Mobile blackspot second round bidding begins

The federal government has opened up the second round of mobile blackspot funding for telcos to compete for.

The Australian government has launched its Mobile Black Spot Programme Round 2, with telecommunications providers now able to bid for a slice of the AU$60 million of government funding to upgrade or build out new mobile towers across the country.

The program is designed to bring mobile coverage to rural and remote areas of the country.

"Being a rural Australian and living two hours' drive from the city myself, I understand how important mobile phone coverage is to rural Australians," Minister for Regional Communications Fiona Nash said on Friday.

"It would be great if telecommunications companies put up base stations in every small community in Australia, but we know that isn't viable for them -- so we've invested another AU$60 million to partner with companies to get coverage to many more rural and remote Australians."

Nash, who was last week appointed to the newly minted Regional Communications portfolio during Prime Minister Malcolm Turnbull's Cabinet reshuffle, said the government received 4,400 location nominations for Round 2, with over 10,600 locations now in the national database after joining the unsuccessful locations from Round 1.

Telcos applying to build or improve a base station can choose from this list of localities from today. When bidding, telcos must specify the amount of government funding required, how much they will contribute to the funding, the amount of funding they will receive from a state or local government or other source, and detail how bringing coverage to a specific area would benefit the community.

The government will then rank each location based on criteria outlined in its guidelines, and announce the successful locations in the latter half of this year.

Vodafone Australia has already signalled that it will take part in Round 2 of the program.

"We are pleased to see the start of the competitive selection process for Round 2 of the federal government's Mobile Black Spot Programme," Vodafone chief strategy officer Dan Lloyd said on Friday.

"We look forward to again participating in this program to deliver the full benefits of coverage and choice to customers in more regional areas through increased competition and infrastructure sharing."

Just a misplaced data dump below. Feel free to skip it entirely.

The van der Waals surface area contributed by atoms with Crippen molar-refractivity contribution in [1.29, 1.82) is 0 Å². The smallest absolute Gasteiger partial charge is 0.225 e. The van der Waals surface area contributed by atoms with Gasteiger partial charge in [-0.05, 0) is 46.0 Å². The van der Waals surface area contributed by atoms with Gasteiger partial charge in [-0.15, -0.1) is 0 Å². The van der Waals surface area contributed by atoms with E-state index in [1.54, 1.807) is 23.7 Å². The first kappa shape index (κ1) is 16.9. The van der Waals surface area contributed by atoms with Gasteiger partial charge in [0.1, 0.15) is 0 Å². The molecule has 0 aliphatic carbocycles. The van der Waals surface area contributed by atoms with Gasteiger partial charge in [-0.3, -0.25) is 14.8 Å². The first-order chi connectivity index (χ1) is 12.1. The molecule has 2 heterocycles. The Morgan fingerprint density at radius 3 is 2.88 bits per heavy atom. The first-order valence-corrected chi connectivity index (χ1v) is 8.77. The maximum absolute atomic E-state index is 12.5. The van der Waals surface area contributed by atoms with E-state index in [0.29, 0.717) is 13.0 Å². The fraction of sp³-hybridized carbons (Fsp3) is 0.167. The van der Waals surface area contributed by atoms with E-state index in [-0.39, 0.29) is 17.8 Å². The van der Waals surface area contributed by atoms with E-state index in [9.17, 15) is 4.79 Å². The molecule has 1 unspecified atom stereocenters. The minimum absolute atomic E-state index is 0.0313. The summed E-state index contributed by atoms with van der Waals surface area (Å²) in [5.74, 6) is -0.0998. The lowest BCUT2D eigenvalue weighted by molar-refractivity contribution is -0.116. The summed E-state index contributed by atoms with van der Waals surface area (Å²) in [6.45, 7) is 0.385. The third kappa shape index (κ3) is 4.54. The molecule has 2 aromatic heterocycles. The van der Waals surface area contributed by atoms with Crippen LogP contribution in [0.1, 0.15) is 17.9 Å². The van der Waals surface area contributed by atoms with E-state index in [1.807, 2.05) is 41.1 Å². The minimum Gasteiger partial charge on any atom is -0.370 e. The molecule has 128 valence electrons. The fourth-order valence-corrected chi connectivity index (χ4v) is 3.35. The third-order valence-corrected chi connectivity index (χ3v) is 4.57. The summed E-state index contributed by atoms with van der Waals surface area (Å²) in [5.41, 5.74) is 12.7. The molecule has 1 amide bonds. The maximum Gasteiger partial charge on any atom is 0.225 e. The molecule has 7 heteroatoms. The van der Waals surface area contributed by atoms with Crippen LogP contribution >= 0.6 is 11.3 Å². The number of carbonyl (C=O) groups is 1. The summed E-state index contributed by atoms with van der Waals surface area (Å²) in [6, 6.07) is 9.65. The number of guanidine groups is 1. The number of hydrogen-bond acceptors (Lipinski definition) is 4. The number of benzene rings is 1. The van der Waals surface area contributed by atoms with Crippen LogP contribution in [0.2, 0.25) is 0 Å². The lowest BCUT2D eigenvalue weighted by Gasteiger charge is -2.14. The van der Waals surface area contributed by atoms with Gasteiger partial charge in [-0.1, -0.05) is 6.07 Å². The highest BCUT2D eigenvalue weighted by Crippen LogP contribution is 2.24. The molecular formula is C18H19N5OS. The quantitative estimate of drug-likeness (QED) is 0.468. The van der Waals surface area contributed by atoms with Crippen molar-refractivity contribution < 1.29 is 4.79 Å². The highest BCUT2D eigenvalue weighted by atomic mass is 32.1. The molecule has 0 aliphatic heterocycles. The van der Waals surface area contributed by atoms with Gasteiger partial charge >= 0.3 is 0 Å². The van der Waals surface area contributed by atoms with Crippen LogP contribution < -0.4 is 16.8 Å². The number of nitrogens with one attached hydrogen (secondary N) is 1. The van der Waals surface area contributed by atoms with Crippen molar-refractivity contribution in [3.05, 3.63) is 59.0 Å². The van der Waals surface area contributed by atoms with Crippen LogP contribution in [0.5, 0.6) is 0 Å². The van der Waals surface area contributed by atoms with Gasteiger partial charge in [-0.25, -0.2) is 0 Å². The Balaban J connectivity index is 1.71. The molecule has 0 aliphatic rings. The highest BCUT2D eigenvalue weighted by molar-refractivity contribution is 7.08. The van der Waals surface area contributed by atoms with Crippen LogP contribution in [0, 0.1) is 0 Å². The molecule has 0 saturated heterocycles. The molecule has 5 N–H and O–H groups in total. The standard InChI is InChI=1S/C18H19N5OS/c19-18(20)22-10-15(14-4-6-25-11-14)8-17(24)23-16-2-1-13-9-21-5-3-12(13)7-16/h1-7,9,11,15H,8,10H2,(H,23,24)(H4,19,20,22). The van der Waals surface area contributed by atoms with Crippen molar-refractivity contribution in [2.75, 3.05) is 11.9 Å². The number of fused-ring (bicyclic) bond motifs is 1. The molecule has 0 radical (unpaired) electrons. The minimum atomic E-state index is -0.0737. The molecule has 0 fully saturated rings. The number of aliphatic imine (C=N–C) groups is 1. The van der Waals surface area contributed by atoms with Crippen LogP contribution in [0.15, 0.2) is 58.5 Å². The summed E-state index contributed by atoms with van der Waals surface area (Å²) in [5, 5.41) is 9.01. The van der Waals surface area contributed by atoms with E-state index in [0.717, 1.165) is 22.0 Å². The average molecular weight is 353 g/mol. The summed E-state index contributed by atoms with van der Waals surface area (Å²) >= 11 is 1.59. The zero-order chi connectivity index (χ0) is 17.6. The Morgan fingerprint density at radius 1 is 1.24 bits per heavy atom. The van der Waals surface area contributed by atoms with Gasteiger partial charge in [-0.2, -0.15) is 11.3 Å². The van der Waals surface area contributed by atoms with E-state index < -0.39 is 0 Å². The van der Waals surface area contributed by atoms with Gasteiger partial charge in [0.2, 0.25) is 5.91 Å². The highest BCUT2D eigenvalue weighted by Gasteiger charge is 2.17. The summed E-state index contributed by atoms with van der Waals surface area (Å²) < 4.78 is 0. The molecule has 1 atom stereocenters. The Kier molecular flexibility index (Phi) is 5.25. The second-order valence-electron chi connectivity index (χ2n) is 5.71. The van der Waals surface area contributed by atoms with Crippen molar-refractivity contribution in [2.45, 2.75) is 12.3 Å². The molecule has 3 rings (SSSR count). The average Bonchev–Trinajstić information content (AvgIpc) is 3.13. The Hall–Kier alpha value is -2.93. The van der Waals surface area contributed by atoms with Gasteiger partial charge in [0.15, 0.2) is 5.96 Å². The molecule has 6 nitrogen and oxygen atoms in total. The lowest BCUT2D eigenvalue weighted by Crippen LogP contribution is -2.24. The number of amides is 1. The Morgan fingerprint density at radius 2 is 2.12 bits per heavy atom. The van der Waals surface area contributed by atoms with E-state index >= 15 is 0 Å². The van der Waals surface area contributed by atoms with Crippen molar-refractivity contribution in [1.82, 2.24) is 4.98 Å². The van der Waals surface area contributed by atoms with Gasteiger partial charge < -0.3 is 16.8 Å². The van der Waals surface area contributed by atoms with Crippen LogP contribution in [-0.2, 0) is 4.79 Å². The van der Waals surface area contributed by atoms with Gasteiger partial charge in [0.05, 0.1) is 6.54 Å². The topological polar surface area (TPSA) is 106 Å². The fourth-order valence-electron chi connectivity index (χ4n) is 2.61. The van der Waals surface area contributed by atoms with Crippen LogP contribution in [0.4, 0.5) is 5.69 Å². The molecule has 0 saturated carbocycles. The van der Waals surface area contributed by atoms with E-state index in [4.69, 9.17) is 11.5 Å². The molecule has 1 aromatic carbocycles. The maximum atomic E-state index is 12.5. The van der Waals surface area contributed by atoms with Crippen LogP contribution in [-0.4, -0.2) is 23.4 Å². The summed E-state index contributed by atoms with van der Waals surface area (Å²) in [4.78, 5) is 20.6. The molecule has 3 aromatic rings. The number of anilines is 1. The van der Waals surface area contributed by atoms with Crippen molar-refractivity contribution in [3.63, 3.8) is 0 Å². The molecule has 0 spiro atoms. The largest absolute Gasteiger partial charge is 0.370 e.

The first round of mobile blackspot funding was opened in December 2014, with Vodafone and Telstra securing AU$185 million in government funding to build or upgrade 499 mobile towers across Australia.

Telstra switched on its first three mobile blackspot cell towers at the end of last year, with Vodafone following two days later.

Telstra and Vodafone earlier this month published their rollout schedules for Round 1 of the program, revealing the 78 locations that will be constructed and switched on by the end of July.

In total, Telstra will build out 429 cell towers, while Vodafone builds out 70, with the full Round 1 rollout to be completed within three years.

Telstra is also looking to install 250 small cells in yet-to-be-determined locations across Australia in order to provide small towns with 4G services where Telstra infrastructure is available.

Telstra itself has invested AU$165 million into the mobile blackspot program.

The government in December announced the second round of its mobile blackspot program, then extending the nomination timeframe, giving communities until January 15 to put forward their region to receive new or upgraded base stations for greater mobile coverage.

Under its recent focus on regional telecommunications coverage, the government earlier this week tabled its report responding to the Regional Telecommunications Independent Review, recommending that a review be undertaken of the oft-criticised Universal Service Obligation (USO).

However, it also argued that the rollout of the National Broadband Network (NBN) -- particularly its satellite and fixed-wireless networks -- has already addressed a large swathe of the coverage concerns.

The Regional Telecommunications Independent Review Committee's 12 recommendations included establishing a Consumer Communication Fund (CCF) in place of the USO; managing demand and prioritising traffic on the NBN satellite service; increasing the flexibility of NBN satellite services for retail service providers and providing data usage alerts; extending the NBN fixed-wireless footprint to reduce satellite customer numbers; upgrading public safety networks; providing better information on the NBN rollout and technologies being used; and reporting further on regional telco availability and affordability.

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